DHSI 2015: Fun with Data Visualizations

I just returned from a week in paradise Victoria, BC, at DHSI 2015. This year I did a data visualization workshop with Aimee Knight. I’ve lots to say about Aimée’s wonderful pedagogy, the focus and structure of the workshop, and some of my favorite new tools, but for now I’m just posting our shared notes and tweets here for everyone’s use:

More to come soon!

DH and Social Justice

(Click HERE to jump to links.)

Yesterday I asked a question on Twitter and Facebook:

Do you know of a ‪#‎DH‬ project or tool that addresses a social justice issue? I know this is a broad request, but I’m looking to compile a list of interesting projects for students to analyze. Plz share links, resources, or references and I’ll share the list we come up with.

In less than 24 hours, I’ve received dozens of links and suggestions, and also many requests to share the list. To make sharing and contributions simpler, I’ve created an open Diigo Outline, which you can access here, or see below.

First–thanks to everyone who has sent links and resources. Please keep adding–this is a huge area, and the more work we collect the better for our students/scholars/activists.

Michelle Moravec asked a crucial question about the method and scope of my request:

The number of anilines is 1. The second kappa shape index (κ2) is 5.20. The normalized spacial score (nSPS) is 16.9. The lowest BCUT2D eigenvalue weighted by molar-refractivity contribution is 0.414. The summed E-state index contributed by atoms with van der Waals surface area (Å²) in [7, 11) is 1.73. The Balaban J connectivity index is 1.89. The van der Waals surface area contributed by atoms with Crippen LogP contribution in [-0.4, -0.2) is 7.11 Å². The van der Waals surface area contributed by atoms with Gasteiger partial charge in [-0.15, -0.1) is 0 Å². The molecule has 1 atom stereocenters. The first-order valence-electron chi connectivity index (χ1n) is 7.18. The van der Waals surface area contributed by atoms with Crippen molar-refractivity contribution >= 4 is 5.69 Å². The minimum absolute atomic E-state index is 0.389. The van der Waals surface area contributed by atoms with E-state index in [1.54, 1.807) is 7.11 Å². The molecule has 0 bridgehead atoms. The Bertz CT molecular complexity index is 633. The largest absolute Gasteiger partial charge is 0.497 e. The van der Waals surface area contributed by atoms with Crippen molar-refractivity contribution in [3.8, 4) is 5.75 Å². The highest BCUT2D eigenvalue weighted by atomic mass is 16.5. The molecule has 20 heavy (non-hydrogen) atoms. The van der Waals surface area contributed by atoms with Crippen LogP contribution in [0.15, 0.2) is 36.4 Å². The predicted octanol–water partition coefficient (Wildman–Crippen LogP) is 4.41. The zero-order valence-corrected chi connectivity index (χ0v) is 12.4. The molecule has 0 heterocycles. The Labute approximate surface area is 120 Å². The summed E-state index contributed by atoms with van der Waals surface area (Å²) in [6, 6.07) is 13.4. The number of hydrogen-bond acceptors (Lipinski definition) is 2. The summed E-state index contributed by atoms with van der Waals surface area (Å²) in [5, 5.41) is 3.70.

Are you looking for just contemporary social justice or historical?

As you see from the list below, I’ve included both and tried to tag and categorize to make finding easier.

The inspiration for my request comes from a class titled “Just Hacking” I will be team-teaching with my colleague Bill Kronholm in Fall 2015. Here’s the catalog description:

“Hacking” is often viewed as a criminal endeavor; however, at its core it is the art of creative problem solving. In this course students will hack the information flow of new media to conceptualize, design, and implement responses to real-world social justice issues. As a class, we will identify a specific issue and then learn data visualization, basic programming, and/or design skills as needed to build a project to address it. No prior programming experience is assumed. 4 credits. CON2

The course is designed for people with no prior programming experience who share a conviction that we are all responsible for improving our world. Students will learn efficient problem-solving and basic coding (especially Python) using an applied project-based learning approach in which they will collectively identify a social problem, design potential projects to address it, select an approach, learn the skills they need to implement their choice, and then collaboratively implement their solution. The course will teach basic programming skills as a literacy that can help address social problems, while also exploring ways technological solutionism can obscure or exacerbate existing social problems.